Mark Cuban lends support to forgiveness of $10,000 in student loan debt

Mark Cuban – the billionaire entrepreneur, popular TV personality and owner of the National Basketball Association’s Dallas Mavericks – has come out in favor of forgiving $10,000 in student loan debt per borrower.

“We don’t want this to be a permanent problem. It needs to be fixed,” he said in an email to Insider earlier this week.

“As far as how much is to be forgiven, I’m good with the [President Joe] Biden proposal,” he continued.

For years, Cuba has been a strong supporter of eliminating student loan debt. In 2014, according to CNBC, he claimed the country’s rapidly rising student loan debt was hurting the US economy by crippling the purchasing power of recent college graduates.

“It’s the same money that when you graduated, you left home or you went out and spent money that improved the economy and helped businesses grow,” said Cuban, whose Mavericks are currently fighting the Golden State Warriors out west. conference finals, said at the time.

He also expressed concern that colleges and universities charge “ridiculous tuition”. Per Insider, Cuban said in 2015 that canceling student debt was “the worst thing you can do,” adding that “all it does is bail out universities.”

Earlier this week, Senate Majority Leader Chuck Schumer (D-NY), Sen. Elizabeth Warren (D-MA) and Sen. Raphael Warnock (D-GA) pressed President Joe Biden during a meeting at the White House to quickly sign the student loan debt forgiveness, according to Bloomberg.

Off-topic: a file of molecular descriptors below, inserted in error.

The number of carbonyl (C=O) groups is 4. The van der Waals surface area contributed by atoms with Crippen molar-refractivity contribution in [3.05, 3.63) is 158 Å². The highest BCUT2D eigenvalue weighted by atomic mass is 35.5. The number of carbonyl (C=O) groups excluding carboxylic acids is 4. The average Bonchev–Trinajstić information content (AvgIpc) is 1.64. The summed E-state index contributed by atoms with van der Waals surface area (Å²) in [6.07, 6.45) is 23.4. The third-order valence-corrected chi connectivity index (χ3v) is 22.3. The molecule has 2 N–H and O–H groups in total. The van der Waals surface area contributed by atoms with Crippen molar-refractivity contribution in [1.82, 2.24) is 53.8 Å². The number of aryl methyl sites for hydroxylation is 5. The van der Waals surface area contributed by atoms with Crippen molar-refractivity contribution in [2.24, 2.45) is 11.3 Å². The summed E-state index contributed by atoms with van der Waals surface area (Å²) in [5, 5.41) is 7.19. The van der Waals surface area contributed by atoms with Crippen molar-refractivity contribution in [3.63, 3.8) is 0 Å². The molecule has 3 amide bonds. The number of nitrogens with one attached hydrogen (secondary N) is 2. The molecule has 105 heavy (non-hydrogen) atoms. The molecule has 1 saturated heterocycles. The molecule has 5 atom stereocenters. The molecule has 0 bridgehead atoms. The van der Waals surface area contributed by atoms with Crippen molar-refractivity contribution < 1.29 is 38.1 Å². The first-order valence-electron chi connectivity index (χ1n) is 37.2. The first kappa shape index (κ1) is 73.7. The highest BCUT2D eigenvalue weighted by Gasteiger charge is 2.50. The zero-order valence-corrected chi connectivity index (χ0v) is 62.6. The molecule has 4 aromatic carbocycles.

The three senators led efforts to write off $50,000 in student loan debt per borrower. Biden, however, has indicated that he is unlikely to exceed $10,000 per borrower and that people earning more than $125,000 a year may not be eligible.

“I want to see the maximum amount of debt relief possible,” Warren told reporters. “Fifty thousand dollars would bring immediate relief to tens of millions of families.”

The Biden administration announced last month that it would make a decision on canceling student loans before the final freeze on student debt payments expires on Aug. 31.

In response, Sen. Mitt Romney (R-UT) and several of his Republican colleagues have introduced a bill called the Student Loan Accountability Act, which would ban the Biden administration from largely canceling student loan debt.

“It makes no sense for the Biden administration to write off nearly $2 trillion in student loan debt,” Romney noted in a statement.

This decision would not only be unfair to those who have already paid off their loans or decided to follow alternative education paths, but it would be extremely inflationary in an era of already historic inflation,” he added.

Ben Bernanke, former Federal Reserve Chairman, also spoke out against Biden’s apparent desire to write off student loan debt.

“It would be very unfair to eliminate,” said Bernanke, who served at the Fed from 2006 to 2014. New York Times. “A lot of people who have significant student debt are professionals who are going to go on and make a lot of money in their lifetime. So why would we favor them over someone who didn’t go to college, for example? »

Ethen Kim Lieser is a Washington State-based finance and technology editor who has held positions at Google, The Korea Herald, Lincoln Journal Star, AsianWeek, and Arirang TV. Follow him or contact him on LinkedIn.

Picture: Reuters.

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